How you could name the Jacksonville Zoo’s newest Jaguar cub

New jaguar cub and his mother, Babette. (Jacksonville Zoo and Gardens)

JACKSONVILLE, Fla. – The Jacksonville Zoo and Gardens’ jaguar population grew in April, and that new, male jaguar cub is in need of a name.

The cub was born to first-time parents, Babette and Harry.

Speaking of firsts, the cub is also the first jaguar born at the Jacksonville Zoo in nearly a decade.

Have you thought of any names for him yet? Well, from June 21 to 28, members of the Jacksonville community will be invited to submit their choice of names for a $5 donation per submission here.

Because it costs more than $10,000 annually for medical exams and food for the jaguars at the zoo, the Jaguars Foundation is matching up to $10,000 in donations through the naming contest.

“The Jaguars Foundation is overjoyed to welcome a new big cat to our team here in Jacksonville,” said Jaguars Chief Community Impact Officer Whitney Meyer. “The new jaguar cub is undoubtedly one of the cutest additions to our roster, and we are proud to support the zoo in caring for him and his family in the form of a matching donation. We can’t wait to hear the name suggestions that come from our fans!”

You’ll only be able to choose a name for the jaguar cub if you make a donation. This is part of the Zoo’s mission to connect communities with wildlife and wild places.

The names that are chosen as finalists will go to a public poll in a one-day social media vote to determine the winner on Thursday, June 29.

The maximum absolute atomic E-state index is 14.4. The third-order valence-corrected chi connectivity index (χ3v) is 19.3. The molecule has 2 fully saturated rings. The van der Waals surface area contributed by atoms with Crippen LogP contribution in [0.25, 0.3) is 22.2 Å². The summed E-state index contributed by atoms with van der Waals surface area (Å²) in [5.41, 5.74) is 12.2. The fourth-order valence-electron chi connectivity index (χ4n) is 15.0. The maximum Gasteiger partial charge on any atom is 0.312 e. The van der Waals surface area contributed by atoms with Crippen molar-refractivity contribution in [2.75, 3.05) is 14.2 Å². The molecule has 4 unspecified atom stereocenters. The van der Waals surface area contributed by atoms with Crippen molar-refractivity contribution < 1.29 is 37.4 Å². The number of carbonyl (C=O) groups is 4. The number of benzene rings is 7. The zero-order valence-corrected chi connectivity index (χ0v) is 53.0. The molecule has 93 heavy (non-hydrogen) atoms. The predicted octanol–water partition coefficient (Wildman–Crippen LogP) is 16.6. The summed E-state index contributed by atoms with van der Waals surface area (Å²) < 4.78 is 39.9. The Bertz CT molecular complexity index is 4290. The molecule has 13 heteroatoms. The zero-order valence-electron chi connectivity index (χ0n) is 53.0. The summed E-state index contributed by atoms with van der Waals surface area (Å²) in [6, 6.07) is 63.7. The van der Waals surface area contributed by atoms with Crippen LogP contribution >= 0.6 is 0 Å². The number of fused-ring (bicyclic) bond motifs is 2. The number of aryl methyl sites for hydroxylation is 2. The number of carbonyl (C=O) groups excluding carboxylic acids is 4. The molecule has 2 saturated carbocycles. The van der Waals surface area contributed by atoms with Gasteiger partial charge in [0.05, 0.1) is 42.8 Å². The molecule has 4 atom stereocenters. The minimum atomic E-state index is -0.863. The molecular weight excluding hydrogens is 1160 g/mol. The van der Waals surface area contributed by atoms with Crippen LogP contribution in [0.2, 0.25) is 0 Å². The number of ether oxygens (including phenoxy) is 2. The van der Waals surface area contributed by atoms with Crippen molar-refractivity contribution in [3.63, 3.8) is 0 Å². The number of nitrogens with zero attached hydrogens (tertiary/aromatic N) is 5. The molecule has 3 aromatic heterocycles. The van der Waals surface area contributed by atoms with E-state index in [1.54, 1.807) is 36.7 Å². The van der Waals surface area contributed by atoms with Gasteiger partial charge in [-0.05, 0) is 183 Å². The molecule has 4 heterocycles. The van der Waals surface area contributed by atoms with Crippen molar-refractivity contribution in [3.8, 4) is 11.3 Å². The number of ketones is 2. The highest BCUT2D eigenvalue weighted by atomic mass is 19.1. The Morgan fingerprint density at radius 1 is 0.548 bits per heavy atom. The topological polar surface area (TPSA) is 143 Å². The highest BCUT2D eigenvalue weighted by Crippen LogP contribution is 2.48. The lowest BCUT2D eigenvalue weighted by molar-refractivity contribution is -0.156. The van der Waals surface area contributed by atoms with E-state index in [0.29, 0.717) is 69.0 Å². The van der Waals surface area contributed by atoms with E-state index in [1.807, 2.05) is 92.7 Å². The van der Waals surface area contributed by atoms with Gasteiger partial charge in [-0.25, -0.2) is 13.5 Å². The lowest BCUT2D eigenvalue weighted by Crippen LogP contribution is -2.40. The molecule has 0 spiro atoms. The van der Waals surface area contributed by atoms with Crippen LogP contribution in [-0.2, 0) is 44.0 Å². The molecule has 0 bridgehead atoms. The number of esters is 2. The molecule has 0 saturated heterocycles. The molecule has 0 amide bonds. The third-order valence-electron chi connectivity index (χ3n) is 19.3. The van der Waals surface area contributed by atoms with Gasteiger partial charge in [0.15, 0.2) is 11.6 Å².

While he isn’t in the exhibit yet, zoo staff said the cub is getting along with its mom behind the scenes.

A video stream of the cub den will be shown at the Zoo’s Range of the Jaguar exhibit, allowing visitors to follow the cub as it grows.

“We are extremely pleased with how well Babette has bonded with the new cub,” said Kelly Rouillard, Director of Marketing and Sales at Jacksonville Zoo and Gardens. “We want to share our excitement with guests, and this naming contest is a great way for us to engage the community and bring them on the cub’s journey.”

Humans are the biggest danger to jaguar survival, and unfortunately, jaguars continue to lose habitat range to humans.

Only one male jaguar has been spotted in the wild in North America in recent years.

Jaguars are listed as “Near Threatened” on the International Union for Conservation of Nature’s Red List.

Learn more about how the Jacksonville Zoo and Gardens is helping to support jaguar conservation and reducing human-to-jaguar conflicts in this blog.

Admission tickets can be purchased here.